Saturday, May 07, 2005

left behind

Goodbye can be hard, especially when it carries the air of finality, and i thought this was going to be tough.


The rings were made by a craftswoman in Port Townsend, Washington back in 1990 or 1991 (I believe her name was Kathy Jenks). Amy had accompanied me on a business trip to Seattle and we went to the Olympic Penninsula after the business (a trade show) ended. I had been to Port Townsend before, knew it to be quaint and romantic, and looked forward to being there with Amy.

We admired a ring in a little jewelry shop, and unknown to me, she circled back and ordered two of them to be made. A combination of gold and silver, handcrafted, with little etchings of sea birds, they became our wedding rings.

As many of you know, Amy and my marriage was never a strong one, and ended in divorce last year. For me, the divorce came quickly on the heels of two emotional setbacks, the loss of my job/career in the bust, and the passing of my mother. The breakup of the marriage and family was difficult, i was already hurting, and it knocked me down emotionally for quite awhile.

But night turns to day and, if we're paying attention, healing occurs. Suffering *can* lead to grace, family and friends lend love and support, people enter our lives and show us that true love really is possible (!!), and we emerge stronger. And while the pain and disappointment of past events remains, over time the hurt comes less often and doesn't reach as deeply.

I brought my wedding ring with me to india, knowing that somewhere along the way I would find the proper place to leave it behind, representing to me some kind of symbolic end of the marriage. Although the marriage officially ended in court last year, to me the rings transcended the legalities, and as long as i had the ring in my possession i felt there was still some unfinished "closure" business to be done.

So the ring has been on my mind. I first thought about droping it in the Ganges at Varanasi, but the water was too dirty. I also thought about leaving it somewhere along the trek into the Nepal Himalaya, but just did not find a place or time that seemed right.

Today I woke early and after puja at the Buddhist temple, walked up the ridge to the peaceful little town of Bhagsunag. It is a place I've frequently gone to while in Dharamshala, far from the "scene" it is very quiet and beautiful. Many people go there to practice yoga.

There's a waterfall in the hills above Bhagsunag and I went to the water this morning with the intention of throwing the ring into the deep pool that's been formed at the bottom of the water's highest fall.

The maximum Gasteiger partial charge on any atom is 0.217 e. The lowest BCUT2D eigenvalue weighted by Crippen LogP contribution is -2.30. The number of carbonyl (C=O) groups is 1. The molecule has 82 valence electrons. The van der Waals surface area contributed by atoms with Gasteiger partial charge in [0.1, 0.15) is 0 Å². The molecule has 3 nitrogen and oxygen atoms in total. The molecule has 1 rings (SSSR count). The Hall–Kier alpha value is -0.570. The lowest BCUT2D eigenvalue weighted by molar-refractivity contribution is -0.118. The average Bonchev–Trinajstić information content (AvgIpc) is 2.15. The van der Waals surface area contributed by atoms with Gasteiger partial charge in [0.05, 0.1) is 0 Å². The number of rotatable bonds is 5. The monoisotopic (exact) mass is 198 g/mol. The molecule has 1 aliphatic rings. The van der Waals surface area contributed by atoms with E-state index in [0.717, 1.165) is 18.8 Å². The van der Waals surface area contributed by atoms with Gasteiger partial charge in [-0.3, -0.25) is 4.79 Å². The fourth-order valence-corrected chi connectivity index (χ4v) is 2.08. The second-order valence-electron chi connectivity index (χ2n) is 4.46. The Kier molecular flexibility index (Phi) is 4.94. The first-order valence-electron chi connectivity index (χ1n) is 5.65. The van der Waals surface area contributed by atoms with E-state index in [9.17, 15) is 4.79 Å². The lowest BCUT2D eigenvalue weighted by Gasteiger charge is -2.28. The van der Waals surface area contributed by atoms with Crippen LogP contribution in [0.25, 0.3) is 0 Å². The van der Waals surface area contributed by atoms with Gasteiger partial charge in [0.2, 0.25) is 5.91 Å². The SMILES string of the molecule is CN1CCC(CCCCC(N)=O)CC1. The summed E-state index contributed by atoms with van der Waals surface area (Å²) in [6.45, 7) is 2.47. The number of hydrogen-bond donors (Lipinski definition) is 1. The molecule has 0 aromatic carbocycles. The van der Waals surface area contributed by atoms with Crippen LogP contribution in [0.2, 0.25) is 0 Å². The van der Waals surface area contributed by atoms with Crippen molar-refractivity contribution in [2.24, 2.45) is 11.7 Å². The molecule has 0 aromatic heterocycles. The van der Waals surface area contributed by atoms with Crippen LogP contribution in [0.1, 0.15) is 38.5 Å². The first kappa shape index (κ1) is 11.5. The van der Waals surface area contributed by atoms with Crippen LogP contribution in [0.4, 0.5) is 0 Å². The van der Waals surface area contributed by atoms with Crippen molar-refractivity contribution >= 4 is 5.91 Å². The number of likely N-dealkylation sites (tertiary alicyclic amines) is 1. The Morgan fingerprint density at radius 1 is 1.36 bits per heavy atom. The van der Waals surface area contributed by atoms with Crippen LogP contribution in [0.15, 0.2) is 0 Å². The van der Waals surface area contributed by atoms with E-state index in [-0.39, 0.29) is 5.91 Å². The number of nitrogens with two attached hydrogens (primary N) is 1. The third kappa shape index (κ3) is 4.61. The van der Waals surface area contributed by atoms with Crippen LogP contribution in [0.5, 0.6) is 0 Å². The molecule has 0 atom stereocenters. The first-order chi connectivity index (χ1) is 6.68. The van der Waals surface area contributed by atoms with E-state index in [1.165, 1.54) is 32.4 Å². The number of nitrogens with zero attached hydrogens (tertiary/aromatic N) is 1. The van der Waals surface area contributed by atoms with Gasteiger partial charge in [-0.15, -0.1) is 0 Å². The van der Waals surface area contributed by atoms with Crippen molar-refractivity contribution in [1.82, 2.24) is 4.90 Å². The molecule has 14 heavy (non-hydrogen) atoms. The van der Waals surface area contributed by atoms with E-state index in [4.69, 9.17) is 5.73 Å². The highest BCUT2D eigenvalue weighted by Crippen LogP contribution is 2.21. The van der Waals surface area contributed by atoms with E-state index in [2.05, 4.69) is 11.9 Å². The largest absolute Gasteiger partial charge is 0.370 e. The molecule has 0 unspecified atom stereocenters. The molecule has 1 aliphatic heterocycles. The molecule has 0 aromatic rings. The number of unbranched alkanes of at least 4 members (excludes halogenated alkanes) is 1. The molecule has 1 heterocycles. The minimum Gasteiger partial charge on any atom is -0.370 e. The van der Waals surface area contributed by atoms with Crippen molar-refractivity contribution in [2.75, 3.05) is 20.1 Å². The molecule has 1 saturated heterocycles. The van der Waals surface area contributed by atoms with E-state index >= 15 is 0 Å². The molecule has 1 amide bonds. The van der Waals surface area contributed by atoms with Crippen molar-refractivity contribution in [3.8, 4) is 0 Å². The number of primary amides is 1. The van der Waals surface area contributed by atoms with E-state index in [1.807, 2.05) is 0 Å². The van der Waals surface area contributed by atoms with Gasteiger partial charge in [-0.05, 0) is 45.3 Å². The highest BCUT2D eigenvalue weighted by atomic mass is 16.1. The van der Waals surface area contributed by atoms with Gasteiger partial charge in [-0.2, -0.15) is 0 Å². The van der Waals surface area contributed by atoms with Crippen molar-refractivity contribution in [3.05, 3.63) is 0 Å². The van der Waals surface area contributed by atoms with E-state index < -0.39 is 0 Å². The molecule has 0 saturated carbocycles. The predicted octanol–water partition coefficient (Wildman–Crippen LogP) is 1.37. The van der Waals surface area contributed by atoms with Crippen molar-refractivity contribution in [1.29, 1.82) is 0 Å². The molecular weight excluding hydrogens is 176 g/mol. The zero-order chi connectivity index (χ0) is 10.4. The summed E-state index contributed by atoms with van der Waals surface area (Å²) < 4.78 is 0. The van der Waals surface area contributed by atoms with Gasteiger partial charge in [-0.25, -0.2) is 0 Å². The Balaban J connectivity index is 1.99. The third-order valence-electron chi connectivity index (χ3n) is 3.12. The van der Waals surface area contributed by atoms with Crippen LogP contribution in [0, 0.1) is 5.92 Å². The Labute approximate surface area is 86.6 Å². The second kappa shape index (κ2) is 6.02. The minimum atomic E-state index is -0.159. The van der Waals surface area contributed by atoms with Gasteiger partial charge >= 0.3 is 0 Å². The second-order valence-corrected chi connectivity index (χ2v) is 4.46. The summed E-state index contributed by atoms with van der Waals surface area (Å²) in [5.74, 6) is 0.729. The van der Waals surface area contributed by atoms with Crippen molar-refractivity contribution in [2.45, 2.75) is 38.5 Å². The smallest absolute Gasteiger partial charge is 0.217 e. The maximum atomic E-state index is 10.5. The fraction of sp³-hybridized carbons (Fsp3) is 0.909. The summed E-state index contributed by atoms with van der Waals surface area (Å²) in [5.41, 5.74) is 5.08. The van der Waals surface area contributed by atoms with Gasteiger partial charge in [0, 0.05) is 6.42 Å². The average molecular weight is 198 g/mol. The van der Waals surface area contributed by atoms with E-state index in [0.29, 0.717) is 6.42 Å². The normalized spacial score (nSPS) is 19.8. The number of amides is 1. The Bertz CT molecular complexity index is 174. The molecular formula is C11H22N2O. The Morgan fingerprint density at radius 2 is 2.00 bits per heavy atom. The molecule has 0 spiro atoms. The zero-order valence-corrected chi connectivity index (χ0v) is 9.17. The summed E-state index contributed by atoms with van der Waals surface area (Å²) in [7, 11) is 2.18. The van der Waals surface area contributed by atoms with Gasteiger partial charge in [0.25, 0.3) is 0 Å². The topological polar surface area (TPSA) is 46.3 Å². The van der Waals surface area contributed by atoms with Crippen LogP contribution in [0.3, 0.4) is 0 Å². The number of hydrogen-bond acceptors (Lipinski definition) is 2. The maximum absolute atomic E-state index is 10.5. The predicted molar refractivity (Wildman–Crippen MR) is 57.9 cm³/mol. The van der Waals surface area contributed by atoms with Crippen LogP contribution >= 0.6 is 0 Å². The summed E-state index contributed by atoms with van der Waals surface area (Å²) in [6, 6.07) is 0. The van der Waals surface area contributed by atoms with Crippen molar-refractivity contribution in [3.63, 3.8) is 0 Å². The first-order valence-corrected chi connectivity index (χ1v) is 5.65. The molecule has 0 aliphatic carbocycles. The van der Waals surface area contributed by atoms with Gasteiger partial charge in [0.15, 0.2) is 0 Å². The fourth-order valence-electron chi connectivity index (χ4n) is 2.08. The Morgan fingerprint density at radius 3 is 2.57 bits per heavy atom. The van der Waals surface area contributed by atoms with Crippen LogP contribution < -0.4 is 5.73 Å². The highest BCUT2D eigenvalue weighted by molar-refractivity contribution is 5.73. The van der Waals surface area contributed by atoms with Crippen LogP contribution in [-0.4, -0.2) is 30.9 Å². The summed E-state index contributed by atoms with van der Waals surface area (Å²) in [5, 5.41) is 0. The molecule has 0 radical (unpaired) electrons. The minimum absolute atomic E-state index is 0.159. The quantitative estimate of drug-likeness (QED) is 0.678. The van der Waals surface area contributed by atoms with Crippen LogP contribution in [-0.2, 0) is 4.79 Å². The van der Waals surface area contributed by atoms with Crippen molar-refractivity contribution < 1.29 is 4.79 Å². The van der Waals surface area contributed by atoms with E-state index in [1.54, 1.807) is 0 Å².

It was a long hot uphill walk, and it was heavy with purpose. For two years I'd wondered what to do with the ring, not having done anything because nothing seemed right. I knew this morning the time had come. I no longer wanted the ring in my possession. For much of the walk i was lost in thoughts/memories.

After arriving at the waterfall's pool, i sat on a rock and, after reflection, pulled the ring from my pocket. but i decided the water was too turbulent, there was too much "crash" and noise . . . so i put the ring back and hiked further downstream. (I had worn this ring for a long time, it symbolized people and events that had been very dear and significant, and i wanted to find the best place for it to rest.)

Before long I came upon a calm pool of water, with water both flowing in over a rock ledge and then down and out through some crevices . . . it was a calm, clear, serene pool with just a little bit of water movement, the sun glistened in its gentle ripples . . . it looked and felt right. I kneeled over and removed a few submerged rocks from along the edge of the pool, pulled the ring from my pocket, gave it a little kiss, and placed it in the water. I then replaced the rocks around it, got up and walked away.

I thought this was going to be some kind of very emotional "goodbye" but truth is it was simple and easy and just felt good. There was no "heavy" attached to it. I guess sometimes the things we imagine will be hopelessly difficult happen easily because the time is right.

I don't know what's happened to the other ring, the one in Amy's possession . . . but there's something cleansing in the knowledge that my half of our pair of wedding rings -- forged in a little town on the Olympic Penninsula, symbolizing dreams that just weren't to be -- has been securely tucked away at the bottom of a cold running stream in the spectacularly beautiful Himalaya of northern India.

I think when I am home and remember that ring, my thoughts will, for the first time in a long while, be accompanied by the beginnings of a smile.